Cattle: Steady-$2 LR Futures: mixed Live Equiv: $142.69 -0.19*
Hogs: Steady-$1 LR Futures: mixed Lean Equiv: $ 90.31 +0.16NA**
* based on formula estimating live cattle equivalent of gross packer revenue
** based on formula estimating lean hog equivalent of gross packer revenue
Welcome to another Friday showdown in the cash cattle market. We're surpised that buyers and sellers have found the ability to hld their breath so long followng last week's limited country movement. But it's not the first time in this age of large captive supplies chain speed funding is tough to track. At any rate, something will need to happen today in terms of comprise necessary to generate at least moderate trade voume. Opening bids should start out around $108-110 live and $173-175 dressed. Asking prices in the early rounds should remain firm at $115 live and $183-plus in the North. The June 1 on feed report will be released ths afternoon at 2:00 (CDT). Average. guesses look like this: on feed, up 3-4 percent; placed in May, off 4 percent; marketed in May, up 5 percent. Live and feeder contracts should open mixed as traders jockey ahead of cash news and new on feed data.
Look for the cash hog trade to open with bids steady to $1 lower. Processing margins have improved a little this week, yet reman very poor. It sould like pacers have short term kill needs pretty well covered at this point, especially given almost zero head scheduled for Saturday. Lean futures should open this morning on a mixed basis thanks to bull spreading and late week profit taking.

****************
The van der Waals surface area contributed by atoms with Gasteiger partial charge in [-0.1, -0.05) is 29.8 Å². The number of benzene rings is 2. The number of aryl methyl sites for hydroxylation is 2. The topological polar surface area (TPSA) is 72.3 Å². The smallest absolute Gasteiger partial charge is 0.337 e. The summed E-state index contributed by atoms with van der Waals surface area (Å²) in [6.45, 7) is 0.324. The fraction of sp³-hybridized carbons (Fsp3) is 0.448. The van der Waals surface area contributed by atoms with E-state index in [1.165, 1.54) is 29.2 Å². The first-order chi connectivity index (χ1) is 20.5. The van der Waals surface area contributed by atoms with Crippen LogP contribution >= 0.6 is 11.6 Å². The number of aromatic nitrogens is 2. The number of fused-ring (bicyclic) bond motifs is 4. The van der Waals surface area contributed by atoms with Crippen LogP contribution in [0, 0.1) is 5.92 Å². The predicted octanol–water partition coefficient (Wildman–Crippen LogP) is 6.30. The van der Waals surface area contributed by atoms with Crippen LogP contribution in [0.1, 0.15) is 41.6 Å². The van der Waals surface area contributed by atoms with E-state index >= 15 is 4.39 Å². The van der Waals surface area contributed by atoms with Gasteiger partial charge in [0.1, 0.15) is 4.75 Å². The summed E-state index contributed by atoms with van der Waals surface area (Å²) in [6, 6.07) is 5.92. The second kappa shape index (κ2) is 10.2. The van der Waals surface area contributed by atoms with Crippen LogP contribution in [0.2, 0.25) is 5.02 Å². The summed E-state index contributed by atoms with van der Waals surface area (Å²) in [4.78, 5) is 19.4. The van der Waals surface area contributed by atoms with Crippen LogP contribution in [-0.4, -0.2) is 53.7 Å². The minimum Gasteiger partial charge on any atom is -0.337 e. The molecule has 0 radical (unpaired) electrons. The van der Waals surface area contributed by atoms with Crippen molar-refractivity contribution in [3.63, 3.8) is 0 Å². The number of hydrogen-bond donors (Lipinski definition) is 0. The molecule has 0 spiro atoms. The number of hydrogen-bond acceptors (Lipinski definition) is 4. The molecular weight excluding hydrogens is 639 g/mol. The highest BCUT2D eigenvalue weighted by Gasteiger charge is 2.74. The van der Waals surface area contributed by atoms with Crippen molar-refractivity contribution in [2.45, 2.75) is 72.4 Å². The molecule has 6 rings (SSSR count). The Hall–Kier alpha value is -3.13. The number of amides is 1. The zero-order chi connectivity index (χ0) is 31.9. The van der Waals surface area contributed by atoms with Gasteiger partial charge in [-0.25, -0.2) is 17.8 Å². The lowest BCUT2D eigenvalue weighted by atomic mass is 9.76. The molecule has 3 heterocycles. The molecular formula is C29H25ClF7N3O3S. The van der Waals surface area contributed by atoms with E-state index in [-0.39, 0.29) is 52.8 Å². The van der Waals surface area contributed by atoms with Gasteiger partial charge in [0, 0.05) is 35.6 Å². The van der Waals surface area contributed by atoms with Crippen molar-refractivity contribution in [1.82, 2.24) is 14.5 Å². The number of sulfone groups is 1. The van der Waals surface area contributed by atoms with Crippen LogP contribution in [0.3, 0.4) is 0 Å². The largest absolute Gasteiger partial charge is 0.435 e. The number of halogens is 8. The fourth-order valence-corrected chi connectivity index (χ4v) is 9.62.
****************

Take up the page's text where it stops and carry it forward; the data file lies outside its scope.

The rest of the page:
|BULL SIDE||BEAR SIDE|
|1)||Although the cash cattle market remained untested on Thursday, a few Northern bids seemed to improve late in the day with some reports like "would you take $110 live if I could get it?"||1)||Net beef export sales last week totaled 16,700 MT, down 25 percent from the previous week and 15 percent from the prior four-week average.|
|2)||Actual beef exports last week totaled 18,600 MT, another marketing-year high (slightly higher than the previous week) and up 11 percent from the prior four-week average.||2)||Even if the June 1 on feed report set for release this afternoon confirms a 4 percent drop in May placement activity (i.e., the average trade guess), such an in-movent would still be historical large, roughly 9 percent larger than the five-year average.|